Chris Garcia: Everywhere. I played in San Francisco last week, I play in San Diego this weekend coming up, I will play in Brazil in April and I’ll be in Miami, of course, for the WMC. I played in Europe, like at the end of the last year in December and I will go back to Europe in May. A lot of stuff is going on. Between my agency in Europe, Darkness, and my agency in the USA, SKAM Artist, a lot of stuff is going on.

Marc Jay: So tell us, how do people find you? Do you have a website or a Myspace? I know SKAM has a website…

Chris Garcia: Yeah, I’m on the SKAM website, of course, but I have my personal website too – it’s – and I got Myspace, I got Twitter, Facebook, everything.

Marc Jay: Now I love Chris Garcia for one reason: he made Tao Beach at the beginning; he was like the superstar of Tao Beach. Every Sunday he’d put these songs on and people would just go crazy. Do you think we will see you at any pool parties this summer?

Chris Garcia: Yeah, we will work on that. SKAM actually will work on that, but probably yes.

Marc Jay: I hope so – they’ve just got to pay the right bucks.


Marc Jay: So, one of the legends in Las Vegas is joining me at the table now, after eating his Lobster Bisque, DJ Eddie McDonald. Hello, Eddie.

Eddie McDonald: Hello, Marc.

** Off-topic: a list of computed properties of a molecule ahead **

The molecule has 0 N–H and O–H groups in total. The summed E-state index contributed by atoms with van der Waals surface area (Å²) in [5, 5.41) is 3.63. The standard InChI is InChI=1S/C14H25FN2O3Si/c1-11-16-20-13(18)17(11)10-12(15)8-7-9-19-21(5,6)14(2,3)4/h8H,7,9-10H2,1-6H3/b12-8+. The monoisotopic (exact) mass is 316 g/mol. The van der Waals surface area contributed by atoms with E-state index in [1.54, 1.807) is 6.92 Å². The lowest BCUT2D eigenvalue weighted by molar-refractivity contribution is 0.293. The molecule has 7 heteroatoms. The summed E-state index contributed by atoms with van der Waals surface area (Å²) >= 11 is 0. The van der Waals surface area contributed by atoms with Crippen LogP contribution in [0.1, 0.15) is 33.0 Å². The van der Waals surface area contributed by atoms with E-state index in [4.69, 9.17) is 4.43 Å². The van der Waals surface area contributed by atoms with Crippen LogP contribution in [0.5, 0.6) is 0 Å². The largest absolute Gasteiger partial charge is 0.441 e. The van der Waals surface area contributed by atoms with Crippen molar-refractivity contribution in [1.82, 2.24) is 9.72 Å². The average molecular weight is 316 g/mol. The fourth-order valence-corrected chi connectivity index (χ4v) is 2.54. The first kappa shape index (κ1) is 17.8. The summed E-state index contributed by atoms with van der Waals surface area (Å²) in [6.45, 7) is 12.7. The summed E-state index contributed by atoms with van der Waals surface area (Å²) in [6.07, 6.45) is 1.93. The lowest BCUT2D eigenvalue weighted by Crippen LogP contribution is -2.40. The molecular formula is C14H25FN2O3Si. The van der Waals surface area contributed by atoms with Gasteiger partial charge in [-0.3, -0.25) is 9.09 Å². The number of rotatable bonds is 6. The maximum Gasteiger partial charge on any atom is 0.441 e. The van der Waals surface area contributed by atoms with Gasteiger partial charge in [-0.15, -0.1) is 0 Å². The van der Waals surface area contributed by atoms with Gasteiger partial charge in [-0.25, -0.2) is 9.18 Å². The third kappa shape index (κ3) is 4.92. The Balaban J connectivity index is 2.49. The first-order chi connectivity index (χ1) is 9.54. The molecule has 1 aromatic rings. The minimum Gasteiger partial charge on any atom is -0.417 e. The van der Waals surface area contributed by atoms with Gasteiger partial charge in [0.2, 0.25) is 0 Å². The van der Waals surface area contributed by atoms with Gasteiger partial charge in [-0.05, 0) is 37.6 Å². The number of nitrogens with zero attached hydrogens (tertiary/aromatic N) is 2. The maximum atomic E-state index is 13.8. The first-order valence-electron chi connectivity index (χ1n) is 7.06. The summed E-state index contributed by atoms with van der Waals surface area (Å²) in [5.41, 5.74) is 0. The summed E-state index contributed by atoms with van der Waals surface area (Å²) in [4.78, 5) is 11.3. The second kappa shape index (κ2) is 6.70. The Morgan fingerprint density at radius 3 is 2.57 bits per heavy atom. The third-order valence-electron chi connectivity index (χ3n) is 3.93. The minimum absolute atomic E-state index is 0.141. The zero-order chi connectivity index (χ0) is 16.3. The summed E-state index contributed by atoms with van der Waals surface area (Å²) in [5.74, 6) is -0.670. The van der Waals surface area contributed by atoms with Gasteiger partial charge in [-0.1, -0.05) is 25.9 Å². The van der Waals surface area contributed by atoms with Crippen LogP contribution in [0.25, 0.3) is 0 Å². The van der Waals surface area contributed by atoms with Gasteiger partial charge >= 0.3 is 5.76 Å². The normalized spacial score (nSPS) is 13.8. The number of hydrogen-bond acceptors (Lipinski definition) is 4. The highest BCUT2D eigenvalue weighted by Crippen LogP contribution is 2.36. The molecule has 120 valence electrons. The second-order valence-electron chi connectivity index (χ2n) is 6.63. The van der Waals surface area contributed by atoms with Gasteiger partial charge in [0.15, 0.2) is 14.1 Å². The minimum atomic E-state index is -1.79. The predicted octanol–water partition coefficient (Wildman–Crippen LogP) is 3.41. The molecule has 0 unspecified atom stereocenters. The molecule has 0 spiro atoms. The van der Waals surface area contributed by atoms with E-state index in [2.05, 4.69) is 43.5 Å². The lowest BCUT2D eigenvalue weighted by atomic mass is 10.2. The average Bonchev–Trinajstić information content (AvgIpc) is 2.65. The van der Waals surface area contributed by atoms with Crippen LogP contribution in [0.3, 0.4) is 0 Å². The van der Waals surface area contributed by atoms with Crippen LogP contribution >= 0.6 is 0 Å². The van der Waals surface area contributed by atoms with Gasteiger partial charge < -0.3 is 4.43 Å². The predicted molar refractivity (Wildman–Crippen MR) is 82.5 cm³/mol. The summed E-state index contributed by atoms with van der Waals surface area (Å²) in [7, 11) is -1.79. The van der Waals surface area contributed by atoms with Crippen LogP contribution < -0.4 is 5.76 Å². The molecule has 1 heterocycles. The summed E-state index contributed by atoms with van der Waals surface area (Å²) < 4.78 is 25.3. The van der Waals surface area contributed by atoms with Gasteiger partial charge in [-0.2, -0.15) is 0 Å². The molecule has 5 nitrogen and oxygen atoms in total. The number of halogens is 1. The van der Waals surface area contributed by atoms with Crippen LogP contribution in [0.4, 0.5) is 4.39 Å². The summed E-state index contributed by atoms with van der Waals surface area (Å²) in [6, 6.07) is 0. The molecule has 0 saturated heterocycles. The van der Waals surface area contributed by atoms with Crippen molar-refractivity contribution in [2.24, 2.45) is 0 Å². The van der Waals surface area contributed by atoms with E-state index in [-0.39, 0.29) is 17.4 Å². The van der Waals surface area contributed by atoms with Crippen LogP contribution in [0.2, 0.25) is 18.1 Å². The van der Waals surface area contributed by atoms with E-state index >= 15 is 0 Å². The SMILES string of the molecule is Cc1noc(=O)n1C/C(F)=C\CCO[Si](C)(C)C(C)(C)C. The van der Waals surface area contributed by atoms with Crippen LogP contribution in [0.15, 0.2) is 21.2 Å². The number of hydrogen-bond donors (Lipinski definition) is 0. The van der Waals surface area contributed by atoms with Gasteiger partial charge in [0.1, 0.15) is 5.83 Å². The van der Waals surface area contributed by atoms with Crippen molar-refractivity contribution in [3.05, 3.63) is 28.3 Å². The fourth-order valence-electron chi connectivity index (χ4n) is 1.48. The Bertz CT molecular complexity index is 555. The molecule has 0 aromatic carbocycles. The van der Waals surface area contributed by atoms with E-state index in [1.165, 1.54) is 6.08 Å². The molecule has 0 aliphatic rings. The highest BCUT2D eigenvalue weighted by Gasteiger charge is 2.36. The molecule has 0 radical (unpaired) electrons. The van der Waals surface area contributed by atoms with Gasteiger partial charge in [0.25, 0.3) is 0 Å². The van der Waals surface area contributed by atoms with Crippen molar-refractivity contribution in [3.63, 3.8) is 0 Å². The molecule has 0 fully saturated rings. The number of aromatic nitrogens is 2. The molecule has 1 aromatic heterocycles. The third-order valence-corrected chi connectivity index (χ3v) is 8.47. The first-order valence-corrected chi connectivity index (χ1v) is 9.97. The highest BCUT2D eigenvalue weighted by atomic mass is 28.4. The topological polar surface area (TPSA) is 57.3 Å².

Marc Jay: So, I know you’re all over the place and playing in many clubs, but what are you up to at present?

Eddie McDonald: Still trucking along with The Light Group, going on my 12th-13th year with Andrew and currently at JET and The Bank.

Marc Jay: I would say you must be their longest employee by far, in Vegas for sure.

Eddie McDonald: I might have Michael Ray beat, but me and Neva, Neva’s had about a month more on the company than me.

Marc Jay: You seem to have your finger on the dance music pulse in Las Vegas, and really all types of music. How do you see Vegas nightlife? What is it up to at the moment?

Eddie McDonald: I see with a lot of the music in the clubs that the tempo is changing. It’s getting much more danceable and steering away from the slow hip hop. The mashup vibe is going more towards the house music direction again, you know, which is good.